hand holding hundreds of small Pacific oyster larvae
This thesis looks at studies with provide novel information on the biological responses and susceptibility of different coastal species to stressors associated with global climate change.
Oregon dunes with grasses in foreground
This thesis combines field and numerical modeling studies to quantify the adjustment length scale and its importance to account for numerically simulating landscape changes within sparsely vegetated dune canopies in managed sites.


Close up of person holding live Dungeness crab
Toby Harbinon looked at the regional and seasonal variation in Dungeness crabs' stable isotope composition and gut contents to investigate their potential consumption of bait discarded by fishermen.
Line art showing arrows between computer screens going in both directions. The image represents two-way communication.
Emily Mazur's research used a mixed-methods approach to evaluate the effectiveness of West Watch, a bimonthly webinar series, and investigates the possibility of it becoming a useful two-way communication tool.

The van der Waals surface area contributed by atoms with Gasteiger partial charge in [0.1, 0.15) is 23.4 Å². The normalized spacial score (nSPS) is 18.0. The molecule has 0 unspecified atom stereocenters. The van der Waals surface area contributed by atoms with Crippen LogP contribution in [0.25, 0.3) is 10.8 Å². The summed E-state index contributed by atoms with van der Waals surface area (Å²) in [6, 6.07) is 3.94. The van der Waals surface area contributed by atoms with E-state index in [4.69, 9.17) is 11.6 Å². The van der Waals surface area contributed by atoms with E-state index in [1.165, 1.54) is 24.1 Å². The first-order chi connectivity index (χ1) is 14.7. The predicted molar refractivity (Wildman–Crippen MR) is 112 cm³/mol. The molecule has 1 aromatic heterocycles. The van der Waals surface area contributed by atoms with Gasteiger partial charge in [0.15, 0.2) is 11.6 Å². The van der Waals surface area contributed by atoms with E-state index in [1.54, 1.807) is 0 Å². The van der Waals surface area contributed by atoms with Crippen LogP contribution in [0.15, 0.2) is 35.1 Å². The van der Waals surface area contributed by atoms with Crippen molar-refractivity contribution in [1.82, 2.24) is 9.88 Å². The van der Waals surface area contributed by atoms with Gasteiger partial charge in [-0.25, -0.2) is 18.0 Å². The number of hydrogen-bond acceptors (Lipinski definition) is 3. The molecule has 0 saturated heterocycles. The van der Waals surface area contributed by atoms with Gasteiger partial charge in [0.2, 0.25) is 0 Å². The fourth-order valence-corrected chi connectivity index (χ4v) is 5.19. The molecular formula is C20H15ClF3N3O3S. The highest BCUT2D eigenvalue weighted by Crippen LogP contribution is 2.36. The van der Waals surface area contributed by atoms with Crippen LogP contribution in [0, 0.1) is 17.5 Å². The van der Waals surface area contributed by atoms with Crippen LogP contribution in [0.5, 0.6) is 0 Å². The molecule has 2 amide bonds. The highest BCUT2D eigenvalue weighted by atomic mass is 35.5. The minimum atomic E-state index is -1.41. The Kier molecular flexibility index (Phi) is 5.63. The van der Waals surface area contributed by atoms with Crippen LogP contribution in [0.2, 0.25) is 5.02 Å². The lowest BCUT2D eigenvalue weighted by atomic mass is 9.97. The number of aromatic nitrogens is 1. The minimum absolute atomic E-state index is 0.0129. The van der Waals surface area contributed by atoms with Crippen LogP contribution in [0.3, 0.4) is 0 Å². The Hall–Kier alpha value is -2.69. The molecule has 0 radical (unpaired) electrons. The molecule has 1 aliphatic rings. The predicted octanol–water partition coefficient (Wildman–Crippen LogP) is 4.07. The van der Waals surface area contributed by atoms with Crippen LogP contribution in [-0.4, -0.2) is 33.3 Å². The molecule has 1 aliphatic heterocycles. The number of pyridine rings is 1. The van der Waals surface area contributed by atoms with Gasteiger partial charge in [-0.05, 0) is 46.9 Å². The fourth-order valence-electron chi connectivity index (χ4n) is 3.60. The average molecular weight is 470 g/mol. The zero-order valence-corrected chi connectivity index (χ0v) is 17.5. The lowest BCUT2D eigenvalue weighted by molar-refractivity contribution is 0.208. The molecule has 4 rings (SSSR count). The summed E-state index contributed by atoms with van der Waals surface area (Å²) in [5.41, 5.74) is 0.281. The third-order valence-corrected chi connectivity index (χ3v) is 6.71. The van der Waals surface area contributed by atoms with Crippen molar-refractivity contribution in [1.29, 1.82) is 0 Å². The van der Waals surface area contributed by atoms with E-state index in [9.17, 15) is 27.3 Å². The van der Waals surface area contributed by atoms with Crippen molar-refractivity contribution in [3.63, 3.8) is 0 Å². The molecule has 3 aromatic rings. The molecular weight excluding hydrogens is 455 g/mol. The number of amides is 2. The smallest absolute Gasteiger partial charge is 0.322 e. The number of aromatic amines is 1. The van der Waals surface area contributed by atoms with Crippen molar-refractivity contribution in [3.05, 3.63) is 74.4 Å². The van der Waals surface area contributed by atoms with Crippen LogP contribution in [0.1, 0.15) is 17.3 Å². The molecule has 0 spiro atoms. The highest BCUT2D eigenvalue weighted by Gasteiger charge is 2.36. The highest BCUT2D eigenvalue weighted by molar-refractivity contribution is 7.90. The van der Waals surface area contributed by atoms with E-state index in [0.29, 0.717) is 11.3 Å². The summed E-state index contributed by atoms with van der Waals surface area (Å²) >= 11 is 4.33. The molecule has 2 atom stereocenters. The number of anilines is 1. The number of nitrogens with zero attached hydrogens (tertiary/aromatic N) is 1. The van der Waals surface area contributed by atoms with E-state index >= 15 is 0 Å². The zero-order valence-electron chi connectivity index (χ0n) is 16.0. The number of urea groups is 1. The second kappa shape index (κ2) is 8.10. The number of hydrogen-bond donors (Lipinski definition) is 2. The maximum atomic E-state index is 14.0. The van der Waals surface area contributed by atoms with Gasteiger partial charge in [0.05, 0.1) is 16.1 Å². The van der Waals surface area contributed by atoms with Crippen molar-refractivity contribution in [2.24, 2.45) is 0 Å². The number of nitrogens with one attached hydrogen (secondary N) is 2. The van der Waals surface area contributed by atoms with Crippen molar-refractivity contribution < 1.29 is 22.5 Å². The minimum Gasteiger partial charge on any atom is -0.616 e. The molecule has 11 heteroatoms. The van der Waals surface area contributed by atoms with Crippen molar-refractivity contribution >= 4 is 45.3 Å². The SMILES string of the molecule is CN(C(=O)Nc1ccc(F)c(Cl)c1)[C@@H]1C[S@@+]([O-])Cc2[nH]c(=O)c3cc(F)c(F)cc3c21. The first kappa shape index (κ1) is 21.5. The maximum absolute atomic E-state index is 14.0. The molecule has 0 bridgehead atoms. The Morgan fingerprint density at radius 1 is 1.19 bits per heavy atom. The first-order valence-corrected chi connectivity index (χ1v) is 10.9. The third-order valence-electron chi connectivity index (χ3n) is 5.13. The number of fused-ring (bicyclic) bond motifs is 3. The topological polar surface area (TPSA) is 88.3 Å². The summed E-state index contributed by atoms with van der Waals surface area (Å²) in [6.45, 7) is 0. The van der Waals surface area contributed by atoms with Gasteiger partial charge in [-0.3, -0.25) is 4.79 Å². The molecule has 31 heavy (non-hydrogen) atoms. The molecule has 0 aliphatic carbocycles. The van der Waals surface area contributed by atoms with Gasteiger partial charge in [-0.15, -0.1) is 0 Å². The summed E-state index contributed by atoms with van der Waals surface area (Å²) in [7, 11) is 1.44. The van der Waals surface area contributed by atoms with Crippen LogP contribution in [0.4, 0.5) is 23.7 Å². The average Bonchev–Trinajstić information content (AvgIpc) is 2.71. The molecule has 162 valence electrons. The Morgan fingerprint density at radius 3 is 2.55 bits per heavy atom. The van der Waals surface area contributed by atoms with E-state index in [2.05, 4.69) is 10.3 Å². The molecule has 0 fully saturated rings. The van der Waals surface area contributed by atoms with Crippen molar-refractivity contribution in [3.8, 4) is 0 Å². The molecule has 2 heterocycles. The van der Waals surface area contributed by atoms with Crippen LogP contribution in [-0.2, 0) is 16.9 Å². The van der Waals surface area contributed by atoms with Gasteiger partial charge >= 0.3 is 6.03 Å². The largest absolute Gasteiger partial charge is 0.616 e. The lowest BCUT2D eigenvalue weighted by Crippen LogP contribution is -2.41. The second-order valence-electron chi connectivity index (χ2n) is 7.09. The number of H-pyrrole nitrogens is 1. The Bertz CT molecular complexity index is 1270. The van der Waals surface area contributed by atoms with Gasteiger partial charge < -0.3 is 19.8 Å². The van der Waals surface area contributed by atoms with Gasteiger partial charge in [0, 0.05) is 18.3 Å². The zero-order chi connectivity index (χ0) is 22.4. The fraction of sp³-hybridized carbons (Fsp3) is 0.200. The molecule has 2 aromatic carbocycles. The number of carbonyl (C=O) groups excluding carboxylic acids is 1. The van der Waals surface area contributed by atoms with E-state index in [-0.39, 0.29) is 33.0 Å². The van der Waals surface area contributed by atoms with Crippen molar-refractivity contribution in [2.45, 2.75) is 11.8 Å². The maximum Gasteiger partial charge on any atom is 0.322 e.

In this study, measurement protocols and methods are developed in two environmental archives (oyster shells and ice) to improve geochemical analyses of lead.
Researcher Erin Peck stands in a marshy field holding a long coring tube.
Erin Peck's research quantified and compared morphological changes over nearly 300 years in Oregon salt marshes, providing insights into the tectonic, hydroclimatic, and anthropogenic processes shaping this important intertidal zone.